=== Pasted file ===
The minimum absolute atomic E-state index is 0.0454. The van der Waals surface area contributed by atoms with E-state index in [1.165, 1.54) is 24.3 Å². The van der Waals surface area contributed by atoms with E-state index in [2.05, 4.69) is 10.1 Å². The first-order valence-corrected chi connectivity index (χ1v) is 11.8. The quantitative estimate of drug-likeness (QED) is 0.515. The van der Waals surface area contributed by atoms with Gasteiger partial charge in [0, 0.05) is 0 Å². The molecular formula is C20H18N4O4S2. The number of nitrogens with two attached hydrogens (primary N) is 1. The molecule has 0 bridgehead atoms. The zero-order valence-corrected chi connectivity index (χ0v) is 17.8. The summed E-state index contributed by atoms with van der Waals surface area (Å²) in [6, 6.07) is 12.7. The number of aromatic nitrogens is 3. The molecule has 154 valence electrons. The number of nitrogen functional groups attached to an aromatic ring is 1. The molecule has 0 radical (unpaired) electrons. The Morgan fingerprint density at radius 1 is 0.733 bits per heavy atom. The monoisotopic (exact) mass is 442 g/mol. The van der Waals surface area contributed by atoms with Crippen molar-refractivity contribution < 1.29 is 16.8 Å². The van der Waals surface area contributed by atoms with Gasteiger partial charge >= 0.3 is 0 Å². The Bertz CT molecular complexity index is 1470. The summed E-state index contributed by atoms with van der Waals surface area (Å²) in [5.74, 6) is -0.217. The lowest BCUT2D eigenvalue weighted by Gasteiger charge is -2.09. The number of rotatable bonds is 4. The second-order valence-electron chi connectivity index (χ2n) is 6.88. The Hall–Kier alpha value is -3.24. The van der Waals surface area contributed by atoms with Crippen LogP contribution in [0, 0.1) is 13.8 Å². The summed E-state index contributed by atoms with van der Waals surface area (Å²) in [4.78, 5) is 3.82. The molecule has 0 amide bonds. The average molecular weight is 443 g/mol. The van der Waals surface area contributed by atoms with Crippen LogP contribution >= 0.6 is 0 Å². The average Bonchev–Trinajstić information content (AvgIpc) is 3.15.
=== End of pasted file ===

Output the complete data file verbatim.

The minimum absolute atomic E-state index is 0.0454. The van der Waals surface area contributed by atoms with E-state index in [1.165, 1.54) is 24.3 Å². The van der Waals surface area contributed by atoms with E-state index in [2.05, 4.69) is 10.1 Å². The first-order valence-corrected chi connectivity index (χ1v) is 11.8. The quantitative estimate of drug-likeness (QED) is 0.515. The van der Waals surface area contributed by atoms with Gasteiger partial charge in [0, 0.05) is 0 Å². The molecular formula is C20H18N4O4S2. The number of nitrogens with two attached hydrogens (primary N) is 1. The molecule has 0 bridgehead atoms. The zero-order valence-corrected chi connectivity index (χ0v) is 17.8. The summed E-state index contributed by atoms with van der Waals surface area (Å²) in [6, 6.07) is 12.7. The number of aromatic nitrogens is 3. The molecule has 154 valence electrons. The number of nitrogen functional groups attached to an aromatic ring is 1. The molecule has 0 radical (unpaired) electrons. The Morgan fingerprint density at radius 1 is 0.733 bits per heavy atom. The monoisotopic (exact) mass is 442 g/mol. The van der Waals surface area contributed by atoms with Crippen molar-refractivity contribution < 1.29 is 16.8 Å². The van der Waals surface area contributed by atoms with Gasteiger partial charge >= 0.3 is 0 Å². The Bertz CT molecular complexity index is 1470. The summed E-state index contributed by atoms with van der Waals surface area (Å²) in [5.74, 6) is -0.217. The lowest BCUT2D eigenvalue weighted by Gasteiger charge is -2.09. The number of rotatable bonds is 4. The second-order valence-electron chi connectivity index (χ2n) is 6.88. The Hall–Kier alpha value is -3.24. The van der Waals surface area contributed by atoms with Crippen LogP contribution in [0, 0.1) is 13.8 Å². The summed E-state index contributed by atoms with van der Waals surface area (Å²) in [4.78, 5) is 3.82. The molecule has 0 amide bonds. The average molecular weight is 443 g/mol. The van der Waals surface area contributed by atoms with Crippen LogP contribution >= 0.6 is 0 Å². The average Bonchev–Trinajstić information content (AvgIpc) is 3.15.